Stringent regulations governing the nature of music, video and entertainment content on mobile phones could prevent content providers from reaching its target audience, as carriers enforce strict policies on standards of decency.
According to a report on The Wall Street Journal Online, strict policies introduced by US wireless carriers far exceed those governing federal regulations for television and radio broadcasts and drastically extend guidelines established for the mobile industry by the CTIA.
Focusing on the ban of sexually explicit or graphic content and encompassing expletives and derogatory references, media providers are expressing growing concern over the independently established rules that have, in some instances, called for a removal or amendment of content such as hip-hop music, ringtones or video clips which the carriers deem offensive.
A content guidelines document presented to WSJ by mobile media partners of Verizon Wireless includes a list of 83 specific words which are prohibited, including various names for body parts and terms describing sexual intercourse. The document extends the banned list to encompass any combinations of these words or alternate spellings and includes various categories for the "glorification or promotion of tobacco, alcohol or drug use".
In terms of sexually explicit content, the document details various categories of prohibited content, including see-through underwear or nipple shadows in the "Lingerie" category, and defining "Medium Shot Rear Nude - Female" as allowing "a full rear view but not with legs up or apart." Guidelines for men state that " a penis must not appear erect underneath clothing."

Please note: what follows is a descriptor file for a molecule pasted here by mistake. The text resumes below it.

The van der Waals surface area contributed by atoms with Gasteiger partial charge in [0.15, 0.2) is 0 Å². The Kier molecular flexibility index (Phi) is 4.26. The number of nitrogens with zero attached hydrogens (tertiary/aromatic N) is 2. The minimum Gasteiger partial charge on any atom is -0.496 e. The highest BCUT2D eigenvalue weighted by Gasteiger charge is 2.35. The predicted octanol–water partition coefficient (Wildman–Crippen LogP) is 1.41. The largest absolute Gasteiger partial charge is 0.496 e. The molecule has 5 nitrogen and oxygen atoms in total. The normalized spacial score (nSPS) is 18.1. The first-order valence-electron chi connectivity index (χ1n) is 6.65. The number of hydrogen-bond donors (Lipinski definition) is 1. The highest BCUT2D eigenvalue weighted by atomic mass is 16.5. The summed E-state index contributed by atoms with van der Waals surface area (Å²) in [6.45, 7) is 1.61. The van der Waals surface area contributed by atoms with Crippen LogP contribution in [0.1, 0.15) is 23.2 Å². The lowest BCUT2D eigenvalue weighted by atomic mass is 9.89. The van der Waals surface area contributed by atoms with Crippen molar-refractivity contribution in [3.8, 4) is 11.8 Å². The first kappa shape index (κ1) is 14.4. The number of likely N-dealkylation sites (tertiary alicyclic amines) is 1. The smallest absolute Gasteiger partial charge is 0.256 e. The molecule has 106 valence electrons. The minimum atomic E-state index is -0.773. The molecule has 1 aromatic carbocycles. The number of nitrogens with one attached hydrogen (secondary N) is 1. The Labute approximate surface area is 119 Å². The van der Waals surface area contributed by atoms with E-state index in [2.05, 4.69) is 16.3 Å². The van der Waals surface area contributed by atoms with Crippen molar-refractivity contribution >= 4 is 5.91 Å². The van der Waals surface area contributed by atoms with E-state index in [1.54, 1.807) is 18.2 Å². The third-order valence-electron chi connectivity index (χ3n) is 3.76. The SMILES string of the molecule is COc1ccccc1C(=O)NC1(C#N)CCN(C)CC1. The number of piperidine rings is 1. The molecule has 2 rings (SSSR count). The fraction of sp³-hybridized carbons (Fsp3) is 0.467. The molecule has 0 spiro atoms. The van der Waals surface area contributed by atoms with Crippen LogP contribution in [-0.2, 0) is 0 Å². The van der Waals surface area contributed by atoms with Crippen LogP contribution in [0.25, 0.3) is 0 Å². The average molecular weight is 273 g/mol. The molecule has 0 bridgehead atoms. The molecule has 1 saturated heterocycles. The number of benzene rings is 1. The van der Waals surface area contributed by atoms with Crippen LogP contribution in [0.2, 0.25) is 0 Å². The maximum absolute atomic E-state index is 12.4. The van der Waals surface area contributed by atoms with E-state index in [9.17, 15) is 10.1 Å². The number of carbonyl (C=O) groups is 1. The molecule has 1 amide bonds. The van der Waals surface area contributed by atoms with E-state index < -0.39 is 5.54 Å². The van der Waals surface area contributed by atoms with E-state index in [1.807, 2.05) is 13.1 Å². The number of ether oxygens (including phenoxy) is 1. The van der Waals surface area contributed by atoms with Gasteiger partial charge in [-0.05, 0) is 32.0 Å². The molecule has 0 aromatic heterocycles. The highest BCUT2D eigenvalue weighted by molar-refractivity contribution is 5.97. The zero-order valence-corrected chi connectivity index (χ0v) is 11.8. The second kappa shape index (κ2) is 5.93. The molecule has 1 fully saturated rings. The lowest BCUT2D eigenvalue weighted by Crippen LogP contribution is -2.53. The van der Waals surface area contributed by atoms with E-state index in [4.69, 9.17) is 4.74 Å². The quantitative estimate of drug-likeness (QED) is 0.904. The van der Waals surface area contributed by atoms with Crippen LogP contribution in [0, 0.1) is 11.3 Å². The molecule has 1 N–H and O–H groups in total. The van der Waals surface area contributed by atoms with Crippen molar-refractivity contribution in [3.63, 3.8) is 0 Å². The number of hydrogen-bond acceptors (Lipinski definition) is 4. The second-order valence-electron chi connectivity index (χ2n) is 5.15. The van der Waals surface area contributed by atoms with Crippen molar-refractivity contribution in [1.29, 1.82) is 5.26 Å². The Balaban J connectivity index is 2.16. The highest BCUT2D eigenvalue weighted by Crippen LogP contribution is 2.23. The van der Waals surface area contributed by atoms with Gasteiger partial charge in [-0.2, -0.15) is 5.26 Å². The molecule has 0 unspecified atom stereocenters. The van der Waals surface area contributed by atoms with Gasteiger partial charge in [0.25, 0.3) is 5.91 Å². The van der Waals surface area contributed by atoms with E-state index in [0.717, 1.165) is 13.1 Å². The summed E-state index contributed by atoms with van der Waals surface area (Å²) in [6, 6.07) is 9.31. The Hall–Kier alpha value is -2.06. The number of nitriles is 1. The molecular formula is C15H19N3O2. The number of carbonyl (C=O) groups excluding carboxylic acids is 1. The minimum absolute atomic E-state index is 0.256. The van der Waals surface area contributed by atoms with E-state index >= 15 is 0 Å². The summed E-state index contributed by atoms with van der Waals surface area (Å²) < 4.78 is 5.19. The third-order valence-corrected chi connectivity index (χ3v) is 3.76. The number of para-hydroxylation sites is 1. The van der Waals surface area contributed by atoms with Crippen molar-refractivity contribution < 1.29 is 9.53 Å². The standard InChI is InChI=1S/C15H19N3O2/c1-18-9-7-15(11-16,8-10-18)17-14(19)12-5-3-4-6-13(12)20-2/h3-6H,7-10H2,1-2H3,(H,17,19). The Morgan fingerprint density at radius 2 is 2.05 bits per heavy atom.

Whilst regulation of video content and images available on mobile phones would seem a logical and prudent step to take, particularly as carriers continue their efforts to broaden the mobile audience and take advantage of enhanced multimedia capabilities of modern handsets, an imbalance in self-regulatory policies and individual carrier's interpretations of what constitutes indecent material could have a serious impact on media providers.
Dean Newton, COO of Decade Mobile, which helps content providers develop mobile storefronts, commented: "Each carrier has come up with its own kind of quirky rules, which has really sent mixed signals to content companies, because you're never really completely sure if you're adopting a set of standards that apply across all the carriers."
The FCC has the authority to police content on broadcast television and radio, but its rule over the video broadcast on mobile phones remains unclear. Defending its strict policy, Verizon Wireless spokesman Jeffrey Nelson said that the company has set decency standards for its content since 2002 and simply refined them over time, stating: "What we did was get very specific, as any responsible company would."
Rob Hyatt, Cingular Wireless' executive director for premium content, added: "The phone is quickly becoming an entertainment device, and what we want to do is stay ahead of public concern. We're trying to create a line, and we know it's not going to be perfect."